I trust emerging platforms. I trust creative people who have the enthusiasm to join in the ecosystem, in whatever form that might take. I trust consumers -- I trust fans.

Trust me: It has never been better. And it is only going to get better.

-- D.S.

Please join lots of other great folks and follow me on Twitter.

Update: I probably could have written 10,000 words on this and still not touched on everything. There are a lot of holes in here to be filled and a lot of broad strokes that would benefit from detailing that won't happen in this post. As always, I look forward to those discussions.

08/25 Quickie: Ohio State-Michigan, More

Today's Names to Know: Ohio State vs. Michigan, 18-game NFL season, Bobby Bowden, Johnny Damon, Stephen Strasburg, Rajon Rondo, Chad Ochocinco, Yahoo's "Prep Rally," Brian Kelly, Jenn Brown, DirecTV's Sunday Ticket To-Go and More.

What would happen if the Big Ten moved the Michigan-Ohio State game from each team's season finale to the middle of the season?

Well... nothing, really.

Fans would adapt. Certainly non-Michigan and non-Ohio State fans would adapt. Let's face it: Michigan-Ohio State has lost serious luster, nationally, since the 2006 de facto national semifinal game. It might be the biggest rivalry game, but it isn't the best rivalry game -- and, more importantly, it certainly isn't the only big game.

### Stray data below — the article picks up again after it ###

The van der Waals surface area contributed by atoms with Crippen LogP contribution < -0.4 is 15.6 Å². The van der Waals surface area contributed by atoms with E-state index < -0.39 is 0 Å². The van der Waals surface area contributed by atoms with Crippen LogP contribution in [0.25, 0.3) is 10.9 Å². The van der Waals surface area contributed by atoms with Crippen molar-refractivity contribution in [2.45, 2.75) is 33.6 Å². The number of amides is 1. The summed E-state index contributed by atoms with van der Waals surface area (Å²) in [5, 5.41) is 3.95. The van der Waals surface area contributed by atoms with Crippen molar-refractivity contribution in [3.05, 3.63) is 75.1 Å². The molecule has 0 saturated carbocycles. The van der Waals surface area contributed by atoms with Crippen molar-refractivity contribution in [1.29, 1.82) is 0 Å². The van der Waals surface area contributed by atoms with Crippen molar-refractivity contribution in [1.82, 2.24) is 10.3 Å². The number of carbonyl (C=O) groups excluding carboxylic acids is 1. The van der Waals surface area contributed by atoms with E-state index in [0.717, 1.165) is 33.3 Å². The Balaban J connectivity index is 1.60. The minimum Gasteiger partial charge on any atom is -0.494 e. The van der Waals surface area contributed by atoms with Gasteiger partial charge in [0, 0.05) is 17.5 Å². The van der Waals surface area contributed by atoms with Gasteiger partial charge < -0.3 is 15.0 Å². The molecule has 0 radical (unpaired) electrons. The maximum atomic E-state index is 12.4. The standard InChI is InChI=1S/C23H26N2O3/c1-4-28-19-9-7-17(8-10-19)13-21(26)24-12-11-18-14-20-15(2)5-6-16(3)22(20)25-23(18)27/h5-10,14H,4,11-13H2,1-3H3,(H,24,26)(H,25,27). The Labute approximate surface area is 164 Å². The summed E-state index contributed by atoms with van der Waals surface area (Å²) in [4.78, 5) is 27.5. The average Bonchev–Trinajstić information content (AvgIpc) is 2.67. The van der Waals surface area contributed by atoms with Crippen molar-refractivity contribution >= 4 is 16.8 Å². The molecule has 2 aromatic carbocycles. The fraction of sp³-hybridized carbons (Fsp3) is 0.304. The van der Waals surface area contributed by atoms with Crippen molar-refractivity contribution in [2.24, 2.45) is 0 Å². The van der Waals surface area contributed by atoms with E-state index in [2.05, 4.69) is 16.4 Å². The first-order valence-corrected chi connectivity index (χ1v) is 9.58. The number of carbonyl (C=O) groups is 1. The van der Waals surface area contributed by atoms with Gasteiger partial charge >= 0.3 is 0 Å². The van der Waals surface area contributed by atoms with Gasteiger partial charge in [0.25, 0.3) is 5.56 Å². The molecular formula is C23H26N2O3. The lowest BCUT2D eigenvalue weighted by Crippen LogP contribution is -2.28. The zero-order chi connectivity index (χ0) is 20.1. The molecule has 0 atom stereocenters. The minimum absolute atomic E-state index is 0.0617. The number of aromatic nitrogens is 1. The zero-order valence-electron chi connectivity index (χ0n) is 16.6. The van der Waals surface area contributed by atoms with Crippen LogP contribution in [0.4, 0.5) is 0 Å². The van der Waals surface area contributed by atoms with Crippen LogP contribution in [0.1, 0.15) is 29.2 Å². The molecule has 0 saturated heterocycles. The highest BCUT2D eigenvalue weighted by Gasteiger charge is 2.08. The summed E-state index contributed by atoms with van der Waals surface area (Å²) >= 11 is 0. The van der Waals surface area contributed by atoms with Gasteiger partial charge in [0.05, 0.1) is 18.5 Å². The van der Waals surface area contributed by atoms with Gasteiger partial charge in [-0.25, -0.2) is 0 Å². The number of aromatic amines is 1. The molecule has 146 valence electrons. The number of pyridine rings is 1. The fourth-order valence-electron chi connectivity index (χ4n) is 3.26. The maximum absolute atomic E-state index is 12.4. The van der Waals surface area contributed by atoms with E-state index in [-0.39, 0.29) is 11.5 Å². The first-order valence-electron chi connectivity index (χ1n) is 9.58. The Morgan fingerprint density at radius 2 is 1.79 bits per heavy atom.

That's not to say that this has to do with Michigan being bad recently. This has to do with the rest of the sport growing exponentially.

There are plenty of amazing games that happen before the end of the season. This season's Game of the Year is the first week of October: Florida at Alabama. And you could make a serious case that its 2nd-best Game of the Year comes in its very first week, Boise State vs. Virginia Tech. (Michigan-Ohio State? Probably doesn't crack the list of Top 25 or 30 best games of the year. And the only reason it would make the list is because of nostalgia.)

College football has gotten so much bigger -- even bigger, I should say -- in recent years that it simply doesn't impact the national landscape to change the date on the Michigan-Ohio State rivalry. Michigan-OSU isn't smaller; the pie is bigger, way bigger.

Sidebar point: If anything, the Michigan-Ohio State season-ender has become emblematic of the Big Ten's tone-deafness to the rhythm of the college football season, where the season's biggest weekend of games happens a week -- even two -- after that rivalry game. Back when the entire nation ended that week? OK. Now? It's archaic.

Again, it speaks to the point that the main griping about changing the date stems from some kind of out-dated ideal about this game. No one but Michigan and Ohio State fans will care if the game's date is moved, and even they will quickly get used to it.

After all: What would it say about the strength and vitality of the country's supposed "best" college football rivalry (supposedly) if it can't handle being played a couple weeks earlier?

(I don't care if this is really about money -- we have all agreed to suspend our disbelief about virtually everything in sports, because it could all be said to be "really about the money" if you really dug into it. And what kind of fun is that?

Then again, you could also say the same about changes to sports: On 95 percent of them, fans would adapt, so why bother complaining? It's a fair corollary. Hell, most of us agree that the BCS is a terrible system and yet college football has never been more popular. I suspect that specific cognitive disconnect drives much of the rage and frustration from the leading anti-BCS pundits.)